Other purposes and advantages of this invention will become apparent from a study of the following portion of this specification, the claims and the attached drawings wherein:
FIG. 1 is a rear elevational view of the heater bar assembly of this invention.
FIG. 2 is a substantially central section as seen generally along line 2--2 of FIG. 1.
FIG. 3 is an upwardly looking transverse section, as seen generally along line 3--3 of FIG. 1.
FIG. 4 is a downwardly looking transverse section, as seen generally along the line 4--4 of FIG. 1.
FIG. 5 is an enlarged side-elevational view of the heater bar, shown in relationship to component leads being heated.
FIG. 6 is a front-elevational view of the heater bar showing it coming into contact with leads which are on an out-of-level group of pads.
FIG. 7 illustrates the lateral displacement caused by rocking motion about a high pivot as a result of out-of-level pads.
FIG. 8 is a diagram showing the amount of displacement due to rocking motion around a low pivot as a result of out-of-level pads.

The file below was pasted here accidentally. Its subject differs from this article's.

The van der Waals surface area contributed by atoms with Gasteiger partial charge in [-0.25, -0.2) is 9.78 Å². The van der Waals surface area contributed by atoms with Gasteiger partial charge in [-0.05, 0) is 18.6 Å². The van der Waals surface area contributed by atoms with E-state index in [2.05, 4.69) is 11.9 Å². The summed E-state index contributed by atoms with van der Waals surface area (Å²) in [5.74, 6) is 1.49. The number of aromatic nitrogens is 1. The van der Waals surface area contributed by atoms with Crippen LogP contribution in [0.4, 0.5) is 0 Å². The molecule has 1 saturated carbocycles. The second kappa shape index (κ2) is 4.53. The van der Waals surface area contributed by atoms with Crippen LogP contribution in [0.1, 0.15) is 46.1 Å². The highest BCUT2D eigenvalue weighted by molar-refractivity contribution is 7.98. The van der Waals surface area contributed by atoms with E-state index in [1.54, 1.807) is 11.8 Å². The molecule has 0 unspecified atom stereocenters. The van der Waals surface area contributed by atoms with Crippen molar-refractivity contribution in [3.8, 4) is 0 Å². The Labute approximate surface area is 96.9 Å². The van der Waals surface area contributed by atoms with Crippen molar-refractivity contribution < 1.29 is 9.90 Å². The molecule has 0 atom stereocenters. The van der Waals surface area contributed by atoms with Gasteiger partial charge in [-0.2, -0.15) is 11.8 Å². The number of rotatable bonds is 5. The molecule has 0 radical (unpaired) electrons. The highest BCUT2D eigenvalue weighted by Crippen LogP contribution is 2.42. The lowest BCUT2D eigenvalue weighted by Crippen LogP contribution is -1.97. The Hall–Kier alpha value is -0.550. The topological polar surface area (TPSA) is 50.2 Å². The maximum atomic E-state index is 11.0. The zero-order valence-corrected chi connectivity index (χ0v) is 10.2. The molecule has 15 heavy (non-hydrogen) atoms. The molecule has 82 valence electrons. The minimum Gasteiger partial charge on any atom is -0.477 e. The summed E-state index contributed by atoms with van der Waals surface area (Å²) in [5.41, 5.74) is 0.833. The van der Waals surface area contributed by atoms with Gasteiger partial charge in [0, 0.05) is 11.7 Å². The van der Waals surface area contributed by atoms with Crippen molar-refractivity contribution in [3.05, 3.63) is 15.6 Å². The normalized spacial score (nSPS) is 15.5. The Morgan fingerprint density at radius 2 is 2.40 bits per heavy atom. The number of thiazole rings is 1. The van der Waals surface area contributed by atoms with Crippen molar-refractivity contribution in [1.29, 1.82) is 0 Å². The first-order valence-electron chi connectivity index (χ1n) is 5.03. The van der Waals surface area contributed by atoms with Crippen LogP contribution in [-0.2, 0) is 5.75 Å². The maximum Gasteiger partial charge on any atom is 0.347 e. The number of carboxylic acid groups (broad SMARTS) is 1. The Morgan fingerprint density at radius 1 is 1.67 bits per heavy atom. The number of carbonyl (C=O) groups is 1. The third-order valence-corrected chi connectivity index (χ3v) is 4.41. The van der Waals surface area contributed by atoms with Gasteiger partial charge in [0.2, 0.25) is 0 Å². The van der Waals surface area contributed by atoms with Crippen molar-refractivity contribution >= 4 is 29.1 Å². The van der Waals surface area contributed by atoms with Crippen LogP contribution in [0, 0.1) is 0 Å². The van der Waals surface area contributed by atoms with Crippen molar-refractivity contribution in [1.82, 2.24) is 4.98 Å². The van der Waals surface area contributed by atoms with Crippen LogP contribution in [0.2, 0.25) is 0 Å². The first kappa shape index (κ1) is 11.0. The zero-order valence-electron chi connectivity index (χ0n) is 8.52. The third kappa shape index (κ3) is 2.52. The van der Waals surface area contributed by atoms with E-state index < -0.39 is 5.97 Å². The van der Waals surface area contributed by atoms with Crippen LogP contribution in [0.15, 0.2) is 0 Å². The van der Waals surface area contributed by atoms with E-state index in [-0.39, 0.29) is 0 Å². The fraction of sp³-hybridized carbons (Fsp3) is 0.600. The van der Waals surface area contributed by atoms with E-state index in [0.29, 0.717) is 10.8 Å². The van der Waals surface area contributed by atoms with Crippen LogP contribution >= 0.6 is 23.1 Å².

FIG. 9 shows the lead-to-pad displacement as a result of the rotation illustrated in FIG. 7.
FIG. 10 illustrates the lead-to-place displacement as a result of the rotation illustrated in FIG. 8.
The heater bar assembly of this invention is generally indicated at 10 in FIGS. 1 and 2. Body 12 is rectangular and preferably metallic and serves as the mounting structure for the heater bar assembly. Body 12 extends upward from the broken-away line in FIGS. 1 and 2 and has fastener means thereon for mounting upon the soldering machine. The soldering machine preferably automatically positions the heater bar assembly and brings it down in to soldering position. In addition, the soldering machine supplies the correct current for the correct time to provide sufficient heat for proper soldering. Body 12 extends downward from its mounting location and is slotted across to provide guide section 14. Below the guide section, the body is narrowed to define rectangular finger 16. Pressed into a drilled opening in the lower end of the finger is pivot pin 18. The lower end of pivot pin 18 carries pivot point 20 thereon, see FIGS. 2 and 5. This provides the rigid structure which defines the precise location of the pivot point with respect to the body 12 and thus with respect to the soldering machine.